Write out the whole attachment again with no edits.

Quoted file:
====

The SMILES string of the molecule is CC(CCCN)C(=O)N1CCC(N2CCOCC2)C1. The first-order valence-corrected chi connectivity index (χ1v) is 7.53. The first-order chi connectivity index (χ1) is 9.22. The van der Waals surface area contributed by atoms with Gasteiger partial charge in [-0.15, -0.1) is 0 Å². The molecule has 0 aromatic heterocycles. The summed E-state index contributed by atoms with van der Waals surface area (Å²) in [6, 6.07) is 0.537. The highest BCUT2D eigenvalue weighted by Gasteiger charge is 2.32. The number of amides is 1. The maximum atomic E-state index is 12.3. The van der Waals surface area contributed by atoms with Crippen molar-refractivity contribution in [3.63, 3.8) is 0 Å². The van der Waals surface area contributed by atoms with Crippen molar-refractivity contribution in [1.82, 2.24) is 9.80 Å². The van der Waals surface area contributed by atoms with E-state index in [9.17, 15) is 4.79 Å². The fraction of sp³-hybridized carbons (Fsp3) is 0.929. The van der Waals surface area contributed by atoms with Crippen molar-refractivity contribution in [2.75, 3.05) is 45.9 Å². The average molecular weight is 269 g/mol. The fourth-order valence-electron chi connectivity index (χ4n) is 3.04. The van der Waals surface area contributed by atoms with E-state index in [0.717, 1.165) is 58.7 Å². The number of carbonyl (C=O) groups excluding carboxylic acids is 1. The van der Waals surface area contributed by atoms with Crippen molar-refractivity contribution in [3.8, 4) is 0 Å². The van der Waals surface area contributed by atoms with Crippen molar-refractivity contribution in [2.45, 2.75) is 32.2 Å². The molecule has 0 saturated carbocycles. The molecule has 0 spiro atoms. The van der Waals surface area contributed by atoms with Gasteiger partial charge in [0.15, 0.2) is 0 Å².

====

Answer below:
The SMILES string of the molecule is CC(CCCN)C(=O)N1CCC(N2CCOCC2)C1. The first-order valence-corrected chi connectivity index (χ1v) is 7.53. The first-order chi connectivity index (χ1) is 9.22. The van der Waals surface area contributed by atoms with Gasteiger partial charge in [-0.15, -0.1) is 0 Å². The molecule has 0 aromatic heterocycles. The summed E-state index contributed by atoms with van der Waals surface area (Å²) in [6, 6.07) is 0.537. The highest BCUT2D eigenvalue weighted by Gasteiger charge is 2.32. The number of amides is 1. The maximum atomic E-state index is 12.3. The van der Waals surface area contributed by atoms with Crippen molar-refractivity contribution in [3.63, 3.8) is 0 Å². The van der Waals surface area contributed by atoms with Crippen molar-refractivity contribution in [1.82, 2.24) is 9.80 Å². The van der Waals surface area contributed by atoms with E-state index in [9.17, 15) is 4.79 Å². The fraction of sp³-hybridized carbons (Fsp3) is 0.929. The van der Waals surface area contributed by atoms with Crippen molar-refractivity contribution in [2.75, 3.05) is 45.9 Å². The average molecular weight is 269 g/mol. The fourth-order valence-electron chi connectivity index (χ4n) is 3.04. The van der Waals surface area contributed by atoms with E-state index in [0.717, 1.165) is 58.7 Å². The number of carbonyl (C=O) groups excluding carboxylic acids is 1. The van der Waals surface area contributed by atoms with Crippen molar-refractivity contribution in [3.8, 4) is 0 Å². The van der Waals surface area contributed by atoms with Crippen molar-refractivity contribution in [2.45, 2.75) is 32.2 Å². The molecule has 0 saturated carbocycles. The molecule has 0 spiro atoms. The van der Waals surface area contributed by atoms with Gasteiger partial charge in [0.15, 0.2) is 0 Å².